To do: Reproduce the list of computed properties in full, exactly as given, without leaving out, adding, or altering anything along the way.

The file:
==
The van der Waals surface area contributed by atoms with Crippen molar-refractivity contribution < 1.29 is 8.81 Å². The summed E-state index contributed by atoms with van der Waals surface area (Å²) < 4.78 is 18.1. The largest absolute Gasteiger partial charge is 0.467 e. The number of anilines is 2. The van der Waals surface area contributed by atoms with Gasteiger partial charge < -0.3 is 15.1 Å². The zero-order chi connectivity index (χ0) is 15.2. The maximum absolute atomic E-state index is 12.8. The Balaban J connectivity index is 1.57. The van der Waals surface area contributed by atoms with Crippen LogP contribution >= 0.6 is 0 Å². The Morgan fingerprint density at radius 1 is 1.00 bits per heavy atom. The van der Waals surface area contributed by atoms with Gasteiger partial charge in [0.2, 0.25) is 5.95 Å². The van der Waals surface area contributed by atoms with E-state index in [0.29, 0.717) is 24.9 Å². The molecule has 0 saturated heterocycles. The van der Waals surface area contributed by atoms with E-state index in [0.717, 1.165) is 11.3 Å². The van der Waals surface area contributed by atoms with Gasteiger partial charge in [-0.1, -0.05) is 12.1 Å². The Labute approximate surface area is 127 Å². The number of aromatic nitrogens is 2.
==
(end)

The van der Waals surface area contributed by atoms with Crippen molar-refractivity contribution < 1.29 is 8.81 Å². The summed E-state index contributed by atoms with van der Waals surface area (Å²) < 4.78 is 18.1. The largest absolute Gasteiger partial charge is 0.467 e. The number of anilines is 2. The van der Waals surface area contributed by atoms with Gasteiger partial charge < -0.3 is 15.1 Å². The zero-order chi connectivity index (χ0) is 15.2. The maximum absolute atomic E-state index is 12.8. The Balaban J connectivity index is 1.57. The van der Waals surface area contributed by atoms with Crippen LogP contribution >= 0.6 is 0 Å². The Morgan fingerprint density at radius 1 is 1.00 bits per heavy atom. The van der Waals surface area contributed by atoms with Gasteiger partial charge in [0.2, 0.25) is 5.95 Å². The van der Waals surface area contributed by atoms with E-state index in [0.29, 0.717) is 24.9 Å². The molecule has 0 saturated heterocycles. The van der Waals surface area contributed by atoms with E-state index in [0.717, 1.165) is 11.3 Å². The van der Waals surface area contributed by atoms with Gasteiger partial charge in [-0.1, -0.05) is 12.1 Å². The Labute approximate surface area is 127 Å². The number of aromatic nitrogens is 2.